# Thread: Measuring large items accurately i.e. +-0.1mm

1. Hi,

OK I'm sure there's an easy answer to this: I would like to measure some items in the 80-100cm range to an accuracy of say 0.1mm.

I have a nice micrometer that will measure say up to 150mm to maybe 0.01mm...

So...

TIA,

Alan

2. You will most probably find that your 150mm micrometer will only measure 125 to 150mm, but within that range, the reading will be spot on.

Almost any cheapo digital vernier would be able to measure what you want to the tolerances you require. Aldi very regularly have them on special offer for well under a tenner. They are accurate to around 0.05mm (0.002").

Bogs

3. Do you mean 80 to 100 MM or 80 to 100 CM which is 800 to 1,000 mm?
You can get 1 metre long verniers but they are expensive.

BTW only the BBC and dressmakers use Centimeters

4. I missed that John.

Must get myself to Specsavers.

Bogs

5. I don't think that there is an easy answer to your question. It also depends whether you mean you want absolute accuracy down to 0.1mm over a metre (that's .01%) or whether you want repeatability to within 0.1mm. Perhaps you want to transfer that measurement to something else within the 0.1mm.

Depending on the physical circumstances, 0.1mm repeatability doesn't seem too hard. I reckon I do that all the time in woodworking just with suitable stops and jigs, but the absolute accuracy is probably no better than 0.5mm 'cos that's what my eyes can see (and see next paragraph). And wood bends and stretches anyway.

Now to get absolute measurements right, that's another kettle of fish. It's going to depend on you having an accurate reference measure more than anything. You can go out and buy a 1000mm steel rule for under a tenner, but I bet you can't find a statement of how accurate it is. And then there are loads of other factors. Take thermal expansion as just an example. A 10 degree change in temperature results in roughly a 0.1mm change in length of a 1000mm steel rule. (Linear expansion coefficient of steel is about 11x10^-6). Now if you are measuring steel against steel then that's fine and they will change length roughly in line with each other, but if you are measuring aluminium then the expansion coefficient of aluminium is roughly twice that of steel, and so a 10 degree temperature change will break your accuracy requirement. (All that depends on which alloys of course).

But enough of that BS. It would seem possible to buy a 1000mm rule and then take the vernier scale off a small set of calipers and use that in the usual vernier method against the rule. It might work but it would need steady hand and eye.

6. Well good points, well made, particularly about expansion. To be more specific:

I have some folded steel parts being made to a target size of 799.5mm and they need to fit within a 'slot' of 800mm. I want to get a feel of the accuracy and variation of the delivered parts to check there will be no problems. So I want to measure a representative set of parts and I want to measure them to a fraction of a mm. I getting the feeling that a custom measuring jig (also in steel) which a micrometer engages with is the way to go. Chicken and egg problem of course, how do I check the jig :) I guess I'll get it carefully laser cut which in theory gives me a 0.1mm or better start?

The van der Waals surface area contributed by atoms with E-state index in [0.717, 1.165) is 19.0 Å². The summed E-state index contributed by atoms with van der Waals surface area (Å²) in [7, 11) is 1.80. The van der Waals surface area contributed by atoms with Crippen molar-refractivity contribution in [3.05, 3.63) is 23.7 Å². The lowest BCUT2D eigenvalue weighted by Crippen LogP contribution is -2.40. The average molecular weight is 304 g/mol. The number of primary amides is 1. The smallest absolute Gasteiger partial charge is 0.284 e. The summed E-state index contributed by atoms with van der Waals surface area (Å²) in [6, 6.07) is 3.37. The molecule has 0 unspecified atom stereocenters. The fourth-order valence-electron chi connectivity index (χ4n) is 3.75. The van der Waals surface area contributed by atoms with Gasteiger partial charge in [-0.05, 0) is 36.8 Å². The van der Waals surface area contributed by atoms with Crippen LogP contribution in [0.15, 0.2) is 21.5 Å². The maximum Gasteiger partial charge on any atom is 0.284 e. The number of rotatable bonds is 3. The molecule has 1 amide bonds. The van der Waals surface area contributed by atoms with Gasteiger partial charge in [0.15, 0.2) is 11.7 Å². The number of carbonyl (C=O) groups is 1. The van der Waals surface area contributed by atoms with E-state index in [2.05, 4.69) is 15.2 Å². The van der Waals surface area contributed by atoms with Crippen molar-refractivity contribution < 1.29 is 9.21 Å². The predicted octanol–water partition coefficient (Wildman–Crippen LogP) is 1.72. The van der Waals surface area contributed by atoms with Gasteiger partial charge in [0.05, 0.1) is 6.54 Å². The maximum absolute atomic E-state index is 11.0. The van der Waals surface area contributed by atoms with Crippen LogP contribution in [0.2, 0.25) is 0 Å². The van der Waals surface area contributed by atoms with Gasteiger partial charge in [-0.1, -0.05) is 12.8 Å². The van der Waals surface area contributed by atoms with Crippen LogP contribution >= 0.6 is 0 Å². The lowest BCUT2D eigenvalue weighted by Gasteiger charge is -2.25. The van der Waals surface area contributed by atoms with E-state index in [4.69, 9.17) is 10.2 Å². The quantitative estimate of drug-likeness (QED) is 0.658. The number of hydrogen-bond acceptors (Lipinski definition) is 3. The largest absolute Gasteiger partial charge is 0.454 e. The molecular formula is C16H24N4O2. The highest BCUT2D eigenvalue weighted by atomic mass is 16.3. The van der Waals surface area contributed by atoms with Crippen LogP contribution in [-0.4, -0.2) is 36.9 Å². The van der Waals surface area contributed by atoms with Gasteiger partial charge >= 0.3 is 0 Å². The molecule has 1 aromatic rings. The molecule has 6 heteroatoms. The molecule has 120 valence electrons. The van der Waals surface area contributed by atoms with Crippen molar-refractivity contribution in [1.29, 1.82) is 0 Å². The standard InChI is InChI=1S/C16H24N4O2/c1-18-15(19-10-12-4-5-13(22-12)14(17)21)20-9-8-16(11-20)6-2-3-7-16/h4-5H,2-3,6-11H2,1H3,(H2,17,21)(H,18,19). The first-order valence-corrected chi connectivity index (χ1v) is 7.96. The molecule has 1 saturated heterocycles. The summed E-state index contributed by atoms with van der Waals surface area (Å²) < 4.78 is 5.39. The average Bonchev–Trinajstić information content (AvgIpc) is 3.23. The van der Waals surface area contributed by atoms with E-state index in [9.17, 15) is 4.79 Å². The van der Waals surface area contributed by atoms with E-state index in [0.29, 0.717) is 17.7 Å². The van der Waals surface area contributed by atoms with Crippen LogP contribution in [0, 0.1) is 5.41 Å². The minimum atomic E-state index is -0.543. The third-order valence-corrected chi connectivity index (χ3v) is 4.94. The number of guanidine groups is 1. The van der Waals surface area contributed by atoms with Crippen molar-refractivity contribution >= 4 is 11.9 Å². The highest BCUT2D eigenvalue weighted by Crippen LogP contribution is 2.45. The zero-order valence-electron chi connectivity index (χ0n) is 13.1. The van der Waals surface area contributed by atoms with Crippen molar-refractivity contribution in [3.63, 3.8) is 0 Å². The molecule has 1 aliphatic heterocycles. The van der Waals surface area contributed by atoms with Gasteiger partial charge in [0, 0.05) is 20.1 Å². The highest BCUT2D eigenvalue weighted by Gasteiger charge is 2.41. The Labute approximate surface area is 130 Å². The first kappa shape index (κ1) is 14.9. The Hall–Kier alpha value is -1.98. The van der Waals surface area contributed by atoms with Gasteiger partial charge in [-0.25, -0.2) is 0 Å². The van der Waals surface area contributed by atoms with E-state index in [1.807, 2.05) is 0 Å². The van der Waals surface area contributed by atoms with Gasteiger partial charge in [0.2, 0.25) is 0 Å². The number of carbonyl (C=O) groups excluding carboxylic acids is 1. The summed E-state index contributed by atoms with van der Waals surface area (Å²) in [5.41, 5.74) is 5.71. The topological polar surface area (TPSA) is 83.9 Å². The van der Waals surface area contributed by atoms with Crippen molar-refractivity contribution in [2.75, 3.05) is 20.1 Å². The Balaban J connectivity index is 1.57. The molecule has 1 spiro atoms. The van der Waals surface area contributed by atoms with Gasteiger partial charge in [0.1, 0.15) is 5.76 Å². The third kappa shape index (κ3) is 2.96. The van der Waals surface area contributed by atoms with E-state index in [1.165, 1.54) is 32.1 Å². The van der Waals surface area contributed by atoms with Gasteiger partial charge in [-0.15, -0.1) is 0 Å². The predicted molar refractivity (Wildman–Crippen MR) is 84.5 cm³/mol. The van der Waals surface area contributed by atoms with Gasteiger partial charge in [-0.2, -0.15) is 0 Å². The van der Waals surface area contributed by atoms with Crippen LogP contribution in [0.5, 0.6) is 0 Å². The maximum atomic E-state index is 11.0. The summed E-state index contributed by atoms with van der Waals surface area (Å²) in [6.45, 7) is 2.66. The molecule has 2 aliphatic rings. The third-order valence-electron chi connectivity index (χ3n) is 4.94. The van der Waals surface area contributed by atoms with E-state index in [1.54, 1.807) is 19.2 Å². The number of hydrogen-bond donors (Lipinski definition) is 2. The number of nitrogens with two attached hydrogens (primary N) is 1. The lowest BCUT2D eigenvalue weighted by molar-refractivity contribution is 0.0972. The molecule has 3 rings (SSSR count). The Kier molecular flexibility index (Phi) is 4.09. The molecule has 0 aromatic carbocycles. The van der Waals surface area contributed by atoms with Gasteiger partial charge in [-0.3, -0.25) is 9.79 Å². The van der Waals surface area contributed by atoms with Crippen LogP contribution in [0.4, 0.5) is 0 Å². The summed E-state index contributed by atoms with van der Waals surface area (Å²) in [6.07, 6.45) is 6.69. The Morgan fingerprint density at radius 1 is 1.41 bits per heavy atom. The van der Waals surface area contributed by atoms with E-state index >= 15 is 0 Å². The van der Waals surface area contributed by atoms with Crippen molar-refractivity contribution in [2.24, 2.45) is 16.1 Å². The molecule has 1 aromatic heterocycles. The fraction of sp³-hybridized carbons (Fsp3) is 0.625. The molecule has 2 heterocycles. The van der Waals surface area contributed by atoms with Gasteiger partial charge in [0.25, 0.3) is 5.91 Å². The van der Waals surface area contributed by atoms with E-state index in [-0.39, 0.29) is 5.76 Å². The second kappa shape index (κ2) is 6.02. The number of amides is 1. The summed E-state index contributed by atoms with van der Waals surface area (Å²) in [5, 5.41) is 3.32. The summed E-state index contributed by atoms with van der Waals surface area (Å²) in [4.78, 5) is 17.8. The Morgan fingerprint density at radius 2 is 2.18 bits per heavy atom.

Alan

7. If you do a few calcs to get the exact circumference of the part you want to measure, then make up a measuring rule out of say some steel pallet banding to exact length.
Then it would be a matter of wrapping it around the part and see if there is an overlap or a gap. Or mark up an over long piece and see if the loose end matches up to the mark. Or even wrap it around one end of one part, and mark it. That can then be used as a comparison on all the other parts, to see how close they are.

You can buy super flexible engineering rules that do exactly the same thing, for checking out large diameters, but I have forgotten the exact name for them. Not cheap though.

Bogs

8. Originally Posted by alanambrose

I have some folded steel parts being made to a target size of 799.5mm and they need to fit within a 'slot' of 800mm.

Alan
Impressive tolerances for folded steel parts. I wish you success :whistling:

9. I am still interested in what is being measured and that "slot". Is the folded bit relevant? Are you measuring across the folds or is it still a length that is being measured? Without knowing the physical aspects of what is being measured it is quite hard to see how to measure it.

I think that the variability is going to be quite easy. Assuming we are measuring a length, get a reference length a bit short of the target, say about 790mm. You don't have to know exactly what it is. Then use an electronic caliper or micrometer to measure the difference between it and your sample with them laid side by side with ends against a stop block (flat, machined...). Put the answers in a spreadsheet and normalise them or calculate the standard deviation.

The absolute is still hard, but can you not turn the absolute problem into a relative one. After all you want the parts to be 0.5 mm less than the slot. So, who made the slot? Does it exist and do you have it? If it doesn't exist yet, who is going to make it and can they provide you with a reference length. If you really do have to get a grip on the absolute measure then it is a pretty common technique, not just in metrology, to get an independent reference. I just suggest that it be referenced back to the slot.

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